7 Evidence of Evolution

At the end of this chapter, you will be able to:

  • Explain the pieces of evidence to support evolution
  • Distinguish between the different types of fossils
  • Compare and contrast homologous structures to analogous structures
  • Describe the role that hox genes play in the development of embryos


Evolution is the change in the allelic frequency of a trait over time.  Sometimes the changes are small resulting in the change of the variation of a trait in the same species – we would call this microevolution.  Other times, so much DNA changes that we say a new species has formed, that is macroevolution has occurred.  Regardless, there are different types of evidence that scientists use to support evolution.  So much evidence has been collected from different disciplines, such as geology, embryology, genetics, and cell biology, that we refer to evolution as a theory.  It has been supported by so many disciplines and has stood the test of time.

Physical Evidence

Fossils are the preserved remains or traces of organisms that lived in the remote past (over 10,000 years ago).  There are many different types of fossils that occur in various steps of completeness, collectively forming the fossil record, which provides a wealth of information about evolution (Fig 1).


Figure 1: Examples of fossilized remains a) petrified wood from Petrified Forest National Park, Arizona; b) a fossilized flatfish; c) two 125-million-year-old dung midges, perfectly preserved in amber, are the oldest preserved mating pair in the animal kingdom; and d) fossilized dinosaur footprints.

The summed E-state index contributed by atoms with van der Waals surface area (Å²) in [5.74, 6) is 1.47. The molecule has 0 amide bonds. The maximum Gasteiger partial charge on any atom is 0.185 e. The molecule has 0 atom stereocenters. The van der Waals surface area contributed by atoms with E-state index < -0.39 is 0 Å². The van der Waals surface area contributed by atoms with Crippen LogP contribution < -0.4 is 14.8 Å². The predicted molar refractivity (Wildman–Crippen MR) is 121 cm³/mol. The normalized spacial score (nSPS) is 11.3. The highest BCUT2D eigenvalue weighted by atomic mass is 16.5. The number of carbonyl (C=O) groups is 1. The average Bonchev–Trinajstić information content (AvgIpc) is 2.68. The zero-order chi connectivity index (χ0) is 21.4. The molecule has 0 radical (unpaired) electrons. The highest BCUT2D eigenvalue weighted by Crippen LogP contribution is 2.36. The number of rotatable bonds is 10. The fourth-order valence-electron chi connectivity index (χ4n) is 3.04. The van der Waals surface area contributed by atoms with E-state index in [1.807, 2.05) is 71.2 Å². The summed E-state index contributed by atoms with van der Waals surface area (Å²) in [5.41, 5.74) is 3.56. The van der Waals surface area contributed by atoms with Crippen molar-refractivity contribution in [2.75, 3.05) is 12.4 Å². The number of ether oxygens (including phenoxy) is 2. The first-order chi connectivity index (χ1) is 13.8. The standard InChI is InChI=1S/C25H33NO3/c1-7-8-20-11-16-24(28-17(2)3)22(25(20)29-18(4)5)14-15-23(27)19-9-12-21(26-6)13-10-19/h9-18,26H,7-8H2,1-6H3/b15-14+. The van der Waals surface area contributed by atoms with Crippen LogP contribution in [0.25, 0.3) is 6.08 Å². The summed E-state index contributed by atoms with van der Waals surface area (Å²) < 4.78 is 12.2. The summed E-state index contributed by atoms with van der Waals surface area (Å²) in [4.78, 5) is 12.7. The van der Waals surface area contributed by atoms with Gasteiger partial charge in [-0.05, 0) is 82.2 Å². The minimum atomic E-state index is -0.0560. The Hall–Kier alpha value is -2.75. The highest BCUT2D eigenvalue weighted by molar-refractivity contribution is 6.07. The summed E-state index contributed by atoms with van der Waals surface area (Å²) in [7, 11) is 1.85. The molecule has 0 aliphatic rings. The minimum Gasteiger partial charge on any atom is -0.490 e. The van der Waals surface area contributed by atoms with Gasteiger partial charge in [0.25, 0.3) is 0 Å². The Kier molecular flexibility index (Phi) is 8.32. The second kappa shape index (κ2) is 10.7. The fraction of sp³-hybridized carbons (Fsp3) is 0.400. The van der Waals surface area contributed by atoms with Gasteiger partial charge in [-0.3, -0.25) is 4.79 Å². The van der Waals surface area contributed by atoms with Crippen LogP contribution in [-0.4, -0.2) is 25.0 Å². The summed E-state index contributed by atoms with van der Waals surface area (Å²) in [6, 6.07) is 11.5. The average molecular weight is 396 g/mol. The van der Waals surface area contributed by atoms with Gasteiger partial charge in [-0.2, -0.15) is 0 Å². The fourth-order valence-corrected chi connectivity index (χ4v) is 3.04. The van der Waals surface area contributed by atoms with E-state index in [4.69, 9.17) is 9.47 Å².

Some fossils are mineralized remains that result from a process in which living tissues are replaced by minerals such as quartz, calcite, and silica. In some cases, a near-perfect representative of an organism is captured in stone—this is called petrifaction. Petrified wood looks a lot like a tree trunk or branch, but if you touch it or kick it, you’ll find out quickly that it’s made of stone. We have learned a lot from petrified wood; for example, the discovery of fossilized tree trunks and leaves in Antarctica suggests the icy landscape was once covered by lush green forests.

The remains of some organisms are only evident as casts or molds. Molds are impressions left by organisms, whereas casts represent molds that have been filled in by mineralization. In particular, sedimentary rock, which is formed by years of sand accumulating in layers on ancient sea floors, is an excellent source of fossil remains of aquatic organisms. For example, recent discoveries of fish casts have clarified some details about flatfish evolution. Flatfish, such as flounders, have eyes on one side of their heads, posing the question: how did such a body plan evolve? In the past several years, many examples of ancient fish with “transitional” eye arrangements have been discovered; specifically, these fish had eyes that were arranged intermediate to those of flounders and typical bony fish.